The death sentence had illustrated that our community would brook no tolerance for cold-blooded killers. The Old Testament admonishment, an eye for an eye and a tooth for a tooth, was alive and well in Caddo Parish. I even received a congratulatory note from one of the state's witnesses, concluding with the question, "how does it feel to be wearing a black glove?"
Members of the victim's family profusely thanked the prosecutors and investigators for our efforts. They had received some closure, or so everyone thought. However, due to the hard work and dedication of lawyers working with the Capital Post-Conviction Project of Louisiana, along with the efforts of the Caddo Parish district attorney's and sheriff's offices, the truth was uncovered.
Glenn Ford was an innocent man. He was released from the hell hole he had endured for the last three decades.
There was no technicality here. Crafty lawyering did not secure the release of a criminal. Mr. Ford spent 30 years of his life in a small, dingy cell. His surroundings were dire. Lighting was poor, heating and cooling were almost non-existent, food bordered on the uneatable. Nobody wanted to be accused of "coddling" a death row inmate.
But Mr. Ford never gave up. He continued the fight for his innocence. And it finally paid off.
Pursuant to the review and investigation of cold homicide cases, investigators uncovered evidence that exonerated Mr. Ford. Indeed, this evidence was so strong that had it been disclosed during of the investigation there would not have been sufficient evidence to even arrest Mr. Ford!
And yet, despite this grave injustice, the state does not accept any responsibility for the damage suffered by one of its citizens. The bureaucratic response appears to be that nobody did anything intentionally wrong, thus the state has no responsibility. This is nonsensical. Explain that position to Mr. Ford and his family. Facts are stubborn things, they do not go away.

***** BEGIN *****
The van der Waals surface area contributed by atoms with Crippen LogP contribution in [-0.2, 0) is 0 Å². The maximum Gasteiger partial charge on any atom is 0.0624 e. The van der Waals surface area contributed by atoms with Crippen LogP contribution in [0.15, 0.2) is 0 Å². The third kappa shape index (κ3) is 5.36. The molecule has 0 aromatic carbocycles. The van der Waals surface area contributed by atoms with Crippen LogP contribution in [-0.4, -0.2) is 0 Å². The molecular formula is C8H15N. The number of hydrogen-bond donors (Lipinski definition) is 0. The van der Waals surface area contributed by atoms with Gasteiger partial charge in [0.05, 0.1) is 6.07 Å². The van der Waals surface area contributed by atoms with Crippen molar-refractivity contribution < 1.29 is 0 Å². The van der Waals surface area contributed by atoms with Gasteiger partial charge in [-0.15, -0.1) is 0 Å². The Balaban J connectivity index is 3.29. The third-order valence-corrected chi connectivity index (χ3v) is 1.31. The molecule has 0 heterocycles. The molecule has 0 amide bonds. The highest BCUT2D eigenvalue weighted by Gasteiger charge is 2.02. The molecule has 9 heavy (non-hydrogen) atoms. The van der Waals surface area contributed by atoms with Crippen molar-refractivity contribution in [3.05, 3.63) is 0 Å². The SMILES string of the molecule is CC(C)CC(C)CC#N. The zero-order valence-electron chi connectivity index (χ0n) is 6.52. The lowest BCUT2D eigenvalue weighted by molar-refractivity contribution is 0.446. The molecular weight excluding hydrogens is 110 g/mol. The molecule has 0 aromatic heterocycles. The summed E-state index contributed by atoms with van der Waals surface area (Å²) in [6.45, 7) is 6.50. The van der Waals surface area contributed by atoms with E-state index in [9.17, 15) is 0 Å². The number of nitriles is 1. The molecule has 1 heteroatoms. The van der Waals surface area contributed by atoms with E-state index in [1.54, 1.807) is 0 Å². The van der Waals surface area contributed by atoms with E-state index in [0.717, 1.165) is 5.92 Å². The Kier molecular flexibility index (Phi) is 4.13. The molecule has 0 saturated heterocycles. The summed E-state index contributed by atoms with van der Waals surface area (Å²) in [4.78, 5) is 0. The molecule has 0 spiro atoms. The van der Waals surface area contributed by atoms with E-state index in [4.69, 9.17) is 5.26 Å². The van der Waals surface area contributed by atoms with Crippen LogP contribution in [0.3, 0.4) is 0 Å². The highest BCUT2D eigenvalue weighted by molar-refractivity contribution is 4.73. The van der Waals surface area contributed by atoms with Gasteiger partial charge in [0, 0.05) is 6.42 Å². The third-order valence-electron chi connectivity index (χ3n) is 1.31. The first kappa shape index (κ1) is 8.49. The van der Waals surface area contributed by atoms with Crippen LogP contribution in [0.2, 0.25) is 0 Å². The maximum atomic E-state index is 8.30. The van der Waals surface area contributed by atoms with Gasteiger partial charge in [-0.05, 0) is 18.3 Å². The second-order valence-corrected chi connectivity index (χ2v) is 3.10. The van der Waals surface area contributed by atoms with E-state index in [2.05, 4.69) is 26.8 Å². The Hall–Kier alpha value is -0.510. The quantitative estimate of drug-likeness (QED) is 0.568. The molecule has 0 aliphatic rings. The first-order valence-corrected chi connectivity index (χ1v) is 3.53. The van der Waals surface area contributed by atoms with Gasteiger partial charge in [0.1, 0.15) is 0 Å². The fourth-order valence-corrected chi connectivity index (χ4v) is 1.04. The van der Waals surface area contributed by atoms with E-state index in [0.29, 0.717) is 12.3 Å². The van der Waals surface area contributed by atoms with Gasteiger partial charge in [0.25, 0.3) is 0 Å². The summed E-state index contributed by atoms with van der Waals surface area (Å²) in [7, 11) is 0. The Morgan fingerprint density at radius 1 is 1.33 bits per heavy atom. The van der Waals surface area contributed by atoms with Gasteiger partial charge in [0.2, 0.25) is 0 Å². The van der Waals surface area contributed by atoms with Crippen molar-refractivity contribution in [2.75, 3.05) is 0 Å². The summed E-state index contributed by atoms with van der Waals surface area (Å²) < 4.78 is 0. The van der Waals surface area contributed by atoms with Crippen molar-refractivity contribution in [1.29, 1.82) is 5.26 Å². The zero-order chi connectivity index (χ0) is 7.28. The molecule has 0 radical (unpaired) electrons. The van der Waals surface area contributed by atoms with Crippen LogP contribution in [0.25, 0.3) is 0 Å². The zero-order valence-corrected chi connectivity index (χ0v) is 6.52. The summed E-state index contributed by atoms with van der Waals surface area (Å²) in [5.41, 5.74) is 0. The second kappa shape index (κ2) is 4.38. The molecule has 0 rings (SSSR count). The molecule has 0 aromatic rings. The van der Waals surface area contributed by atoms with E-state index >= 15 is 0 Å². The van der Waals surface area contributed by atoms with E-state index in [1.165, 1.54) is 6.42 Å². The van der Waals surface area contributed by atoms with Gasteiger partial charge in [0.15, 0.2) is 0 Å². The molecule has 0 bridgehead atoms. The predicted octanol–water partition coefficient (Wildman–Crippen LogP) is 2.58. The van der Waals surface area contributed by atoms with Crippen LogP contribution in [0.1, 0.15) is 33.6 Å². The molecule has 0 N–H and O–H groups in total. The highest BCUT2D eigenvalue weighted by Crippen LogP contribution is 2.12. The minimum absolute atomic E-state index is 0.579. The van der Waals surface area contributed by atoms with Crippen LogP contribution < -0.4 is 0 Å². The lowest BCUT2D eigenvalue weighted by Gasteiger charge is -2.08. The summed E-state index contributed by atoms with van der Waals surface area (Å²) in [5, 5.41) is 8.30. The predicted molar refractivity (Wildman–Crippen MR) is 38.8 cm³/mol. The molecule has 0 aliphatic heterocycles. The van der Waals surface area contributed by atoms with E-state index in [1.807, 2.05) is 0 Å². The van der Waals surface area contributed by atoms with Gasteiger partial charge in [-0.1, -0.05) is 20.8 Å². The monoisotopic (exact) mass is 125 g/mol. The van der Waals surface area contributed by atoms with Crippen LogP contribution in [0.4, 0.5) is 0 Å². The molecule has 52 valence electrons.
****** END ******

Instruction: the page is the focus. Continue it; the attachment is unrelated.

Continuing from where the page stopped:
At the time this case was tried there was evidence that would have cleared Glenn Ford. The easy and convenient argument is that the prosecutors did not know of such evidence, thus they were absolved of any responsibility for the wrongful conviction.
I can take no comfort in such an argument. As a prosecutor and officer of the court, I had the duty to prosecute fairly. While I could properly strike hard blows, ethically I could not strike foul ones.
Part of my duty was to disclose promptly any exculpatory evidence relating to trial and penalty issues of which I was made aware. My fault was that I was too passive. I did not consider the rumors about the involvement of parties other than Mr. Ford to be credible, especially since the three others who were indicted for the crime were ultimately released for lack of sufficient evidence to proceed to the trial.
Had I been more inquisitive, perhaps the evidence would have come to light years ago. But I wasn't, and my inaction contributed to the miscarriage of justice in this matter. Based on what we had, I was confident that the right man was being prosecuted and I was not going to commit resources to investigate what I considered to be bogus claims that we had the wrong man.
My mindset was wrong and blinded me to my purpose of seeking justice, rather than obtaining a conviction of a person who I believed to be guilty. I did not hide evidence, I simply did not seriously consider that sufficient information may have been out there that could have led to a different conclusion. And that omission is on me.
Furthermore, my silence at trial undoubtedly contributed to the wrong-headed result.
I did not question the unfairness of Mr. Ford having appointed counsel who had never tried a criminal jury case much less a capital one. It never concerned me that the defense had insufficient funds to hire experts or that defense counsel shut down their firms for substantial periods of time to prepare for trial. These attorneys tried their very best, but they were in the wrong arena. They were excellent attorneys with experience in civil matters. But this did not prepare them for trying to save the life of Mr. Ford.